Numerous treatments for epilepsy exist, including 5-HT agonists, such as Zogenix’s Fintepla, cannabidiols, such as Jazz Pharmaceuticals’ Epidiolex, GABA receptor agonists, such as clobazam and stiripentol, and glutamate blockers, such as topiramate. In addition, numerous compounds are in clinical development for treatment of epilepsy. We believe the clinical development pipeline includes cannabinoids, 5-HT release stimulants, cholesterol 24-hydroxylase inhibitors, and sodium channel agonists from a variety of companies. In addition to competition from these small molecule drugs, any products we may develop may also face competition from other types of therapies, such as gene therapy, gene editing, modified mRNA therapies or other ASO approaches.

Many of our potential competitors, alone or with their strategic partners, have substantially greater financial, technical and other resources than we do, such as larger research and development, clinical, marketing and manufacturing organizations. Mergers and acquisitions in the biotechnology and pharmaceutical industries may result in even more resources being concentrated among a smaller number of competitors. Our commercial opportunity could be reduced or eliminated if competitors develop and commercialize products that are safer, more effective, have fewer or less severe side effects, are more convenient or are less expensive than any product candidates that we may develop. Competitors also may obtain FDA or other regulatory approval for their products more rapidly than we may obtain approval for ours, which could result in our competitors establishing a strong market position before we are able to enter the market, if ever. Additionally, new or advanced technologies developed by our competitors may render our current or future product candidates uneconomical or obsolete, and we may not be successful in marketing our product candidates against competitors.

To become and remain profitable, we must develop and eventually commercialize product candidates with significant market potential, which will require us to be successful in a range of challenging activities. These activities include, among other things, completing preclinical studies and initiating and completing clinical trials of our product candidates, obtaining marketing approval for these product candidates, manufacturing, marketing and selling those products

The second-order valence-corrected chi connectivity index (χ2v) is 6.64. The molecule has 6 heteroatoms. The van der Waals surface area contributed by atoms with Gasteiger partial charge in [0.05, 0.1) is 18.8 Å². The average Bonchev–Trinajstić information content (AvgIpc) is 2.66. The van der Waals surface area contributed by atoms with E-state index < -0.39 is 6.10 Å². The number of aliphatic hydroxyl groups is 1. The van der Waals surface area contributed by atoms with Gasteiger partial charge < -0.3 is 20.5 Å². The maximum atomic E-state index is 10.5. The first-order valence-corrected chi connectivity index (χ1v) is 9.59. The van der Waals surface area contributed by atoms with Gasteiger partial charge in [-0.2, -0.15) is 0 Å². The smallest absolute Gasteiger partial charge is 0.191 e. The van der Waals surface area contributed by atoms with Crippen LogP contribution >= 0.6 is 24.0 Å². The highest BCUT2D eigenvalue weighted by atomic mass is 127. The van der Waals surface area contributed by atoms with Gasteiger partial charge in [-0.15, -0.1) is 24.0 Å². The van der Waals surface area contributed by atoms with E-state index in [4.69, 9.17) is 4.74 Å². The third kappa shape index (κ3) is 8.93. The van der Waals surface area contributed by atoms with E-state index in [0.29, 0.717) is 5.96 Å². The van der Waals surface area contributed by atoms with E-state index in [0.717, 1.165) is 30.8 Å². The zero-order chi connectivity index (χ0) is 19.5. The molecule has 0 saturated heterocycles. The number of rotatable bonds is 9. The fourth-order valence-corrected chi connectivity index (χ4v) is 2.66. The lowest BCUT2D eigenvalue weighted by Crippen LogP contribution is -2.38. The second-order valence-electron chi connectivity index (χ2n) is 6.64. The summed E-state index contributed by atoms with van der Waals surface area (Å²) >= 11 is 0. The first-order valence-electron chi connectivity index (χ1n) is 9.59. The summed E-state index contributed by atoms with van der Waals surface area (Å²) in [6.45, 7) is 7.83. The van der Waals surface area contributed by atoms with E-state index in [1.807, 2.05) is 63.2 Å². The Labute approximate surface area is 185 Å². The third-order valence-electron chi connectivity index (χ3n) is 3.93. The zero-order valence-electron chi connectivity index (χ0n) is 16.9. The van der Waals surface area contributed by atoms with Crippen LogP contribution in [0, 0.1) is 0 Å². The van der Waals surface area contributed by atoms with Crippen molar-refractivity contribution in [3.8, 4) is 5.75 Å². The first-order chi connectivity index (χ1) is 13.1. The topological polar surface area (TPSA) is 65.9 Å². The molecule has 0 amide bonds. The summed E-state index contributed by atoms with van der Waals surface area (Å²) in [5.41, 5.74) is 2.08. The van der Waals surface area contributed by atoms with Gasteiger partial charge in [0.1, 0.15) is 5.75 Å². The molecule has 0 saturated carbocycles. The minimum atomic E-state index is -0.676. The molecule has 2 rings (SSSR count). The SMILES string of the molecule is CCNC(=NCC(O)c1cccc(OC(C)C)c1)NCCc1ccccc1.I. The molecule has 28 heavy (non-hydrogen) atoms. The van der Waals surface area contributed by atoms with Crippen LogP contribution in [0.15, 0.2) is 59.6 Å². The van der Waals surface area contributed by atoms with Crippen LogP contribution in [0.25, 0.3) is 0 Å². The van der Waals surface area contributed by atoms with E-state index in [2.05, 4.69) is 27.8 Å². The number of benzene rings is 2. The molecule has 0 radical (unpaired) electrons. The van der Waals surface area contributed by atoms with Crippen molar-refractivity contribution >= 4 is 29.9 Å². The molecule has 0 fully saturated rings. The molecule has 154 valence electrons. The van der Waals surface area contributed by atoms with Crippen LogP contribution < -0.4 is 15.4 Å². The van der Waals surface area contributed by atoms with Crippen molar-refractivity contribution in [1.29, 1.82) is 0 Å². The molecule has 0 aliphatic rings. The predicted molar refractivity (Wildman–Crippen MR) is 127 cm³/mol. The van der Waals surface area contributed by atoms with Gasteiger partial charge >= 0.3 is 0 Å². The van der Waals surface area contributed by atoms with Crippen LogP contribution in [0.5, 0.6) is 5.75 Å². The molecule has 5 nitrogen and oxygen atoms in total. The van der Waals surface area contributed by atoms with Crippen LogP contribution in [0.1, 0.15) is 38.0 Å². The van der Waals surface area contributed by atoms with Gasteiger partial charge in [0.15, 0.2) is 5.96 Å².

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that are approved and satisfying any post marketing requirements. We may never succeed in any or all of these activities and, even if we do, we may never generate revenues that are significant or large enough to achieve profitability. If we do achieve profitability, we may not be able to sustain or increase profitability on a quarterly or annual basis. Our failure to become and remain profitable would decrease the value of our company and could impair our ability to raise capital, maintain our research and development efforts, expand our business or continue our operations. A decline in the value of our company also could cause you to lose all or part of your investment.

The manufacture of drugs is complex and our third-party manufacturers may encounter difficulties in production. If any of our third-party manufacturers encounter such difficulties, our ability to provide supply of STK-001, STK-002 or our future product candidates for clinical trials, our ability to obtain marketing approval, or our ability to provide supply of our product candidates for patients, if approved, could be delayed or stopped.